Supporting attacks[edit]

Supporting attacks in Artois and Champagne by the Second Army, Eighth Army and the troops on the coast at Nieuport supported the Tenth Army at Arras in the First Battle of Artois (17 December 1914 –13 January 1915). The Fourth Army attacks were supported by the Army Detachment of the Vosges, which had also had little success. The armies on supporting fronts had far fewer guns and an attack by the XI Corps of the Second Army on 27 December, had no artillery support. In the Vosges, French artillery did not begin to fire until the two attacking divisions began to advance. All of the supporting attacks were costly in casualties.[4]

German counter-attacks[edit]

Soissons area, 1914–1915

In mid-January a German attack began to the north of Soissons, on the route to Paris but the attack was made by small numbers of troops, to conserve reserves for operations on the Eastern Front and the French defenders repulsed the attack. In late January a German attack was made against the Third Army, which was defending the heights of Aubréville close to the main railway to Verdun. Having been pushed back the French counter-attacked six times and lost 2,400 casualties. The German attack failed to divert French troops from the flanks of the Noyon Salient.[5]

Aftermath[edit]

Analysis[edit]

De Langle wrote a report on the campaign, in which he asserted that the army had followed the principle of avoiding a mass offensive and instead made a series of attacks against points of tactical significance. When such operations succeeded it had become necessary to make similar preparations for a new attack, by digging approach trenches and destroying German field defences with artillery-fire. Obtaining a breakthrough by "continuous battle" was impossible and de Langle claimed that methodical successive attacks, to capture points of tactical importance, would have more effect. Joffre replied that the failure of the offensive, was due to inadequate artillery-support and too few infantry, attacking on narrow fronts of a few hundred metres, despite the attack taking place on a 12 miles (19 km) front, which made the attacking infantry far too vulnerable to massed artillery-fire. De Langle was ordered quickly to make several limited attacks but Joffre told Poincaré the French president, that a war of movement was a long way off.[6]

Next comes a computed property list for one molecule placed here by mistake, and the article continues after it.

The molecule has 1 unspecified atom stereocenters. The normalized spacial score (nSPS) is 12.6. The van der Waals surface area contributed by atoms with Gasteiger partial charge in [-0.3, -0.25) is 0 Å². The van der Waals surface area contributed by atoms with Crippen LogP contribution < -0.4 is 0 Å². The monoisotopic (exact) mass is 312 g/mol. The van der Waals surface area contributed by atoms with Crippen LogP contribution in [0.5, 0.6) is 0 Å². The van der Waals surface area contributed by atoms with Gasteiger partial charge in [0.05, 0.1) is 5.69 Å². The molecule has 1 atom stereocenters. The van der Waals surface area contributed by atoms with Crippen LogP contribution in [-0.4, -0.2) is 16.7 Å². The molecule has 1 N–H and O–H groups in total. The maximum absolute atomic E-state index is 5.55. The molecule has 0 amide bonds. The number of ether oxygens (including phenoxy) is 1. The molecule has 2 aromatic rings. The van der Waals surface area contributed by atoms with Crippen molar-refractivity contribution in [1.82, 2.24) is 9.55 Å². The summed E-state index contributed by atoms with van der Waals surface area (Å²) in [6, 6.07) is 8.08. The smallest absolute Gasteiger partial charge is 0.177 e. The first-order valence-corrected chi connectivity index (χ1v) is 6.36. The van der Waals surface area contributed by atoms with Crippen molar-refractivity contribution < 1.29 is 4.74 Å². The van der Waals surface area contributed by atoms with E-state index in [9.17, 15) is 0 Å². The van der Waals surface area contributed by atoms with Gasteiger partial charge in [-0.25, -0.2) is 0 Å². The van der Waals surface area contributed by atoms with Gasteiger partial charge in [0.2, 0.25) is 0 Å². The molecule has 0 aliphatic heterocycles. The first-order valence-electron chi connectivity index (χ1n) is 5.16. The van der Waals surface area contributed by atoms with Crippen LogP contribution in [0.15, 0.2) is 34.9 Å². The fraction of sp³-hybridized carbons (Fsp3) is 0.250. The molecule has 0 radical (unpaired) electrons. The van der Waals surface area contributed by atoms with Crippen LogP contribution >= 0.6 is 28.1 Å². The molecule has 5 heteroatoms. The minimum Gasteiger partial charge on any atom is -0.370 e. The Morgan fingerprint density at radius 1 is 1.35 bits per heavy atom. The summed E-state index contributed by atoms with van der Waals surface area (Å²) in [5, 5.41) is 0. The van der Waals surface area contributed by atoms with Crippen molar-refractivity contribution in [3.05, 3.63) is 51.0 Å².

Casualties[edit]

In 2005 Foley recorded c. 240,000 French casualties in February with c. 45,000 German losses, using data from Der Weltkrieg the German Official History.[7][8] In 2012 Sheldon recorded 93,432 French casualties and 46,100 German losses.[9]

Footnotes[edit]

  1. ^ Doughty 2005, pp. 124–125.
  2. ^ Doughty 2005, pp. 126–127.
  3. ^ Doughty 2005, p. 132.
  4. ^ a b Doughty 2005, pp. 132–133.
  5. ^ Doughty 2005, pp. 134–135.
  6. ^ Doughty 2005, pp. 133–134.
  7. ^ Foley 2005, p. 157.
  8. ^ Reichsarchiv 1931 and 1933, p. 60.
  9. ^ Sheldon 2012, pp. 41, 43.

References[edit]

  • Doughty, R. A. (2005). Pyrrhic Victory: French Strategy and Operations in the Great War. Cambridge, MA: Belknap Press. ISBN 0-67401-880-X. 
  • Foley, R. T. (2005). German Strategy and the Path to Verdun : Erich von Falkenhayn and the Development of Attrition, 1870–1916. Cambridge: CUP. ISBN 978-0-521-04436-3. 
  • Reichsarchiv (1931 and 1933). Der Weltkrieg 1914 bis 1918: Die Militärischen Operationen zu land (Excerpts from volumes VII, VIII and IX as Germany's Western Front, Wilfrid Laurier University Press 2010 ed.). Berlin: Mittler & Sohn. ISBN 978-1-55458-259-4. Retrieved 12 December 2013. 
  • Sheldon, J. (2012). The German Army on the Western Front 1915 (1st ed.). Barnsley: Pen and Sword Military. ISBN 978-1-84884-466-7. 

External links[edit]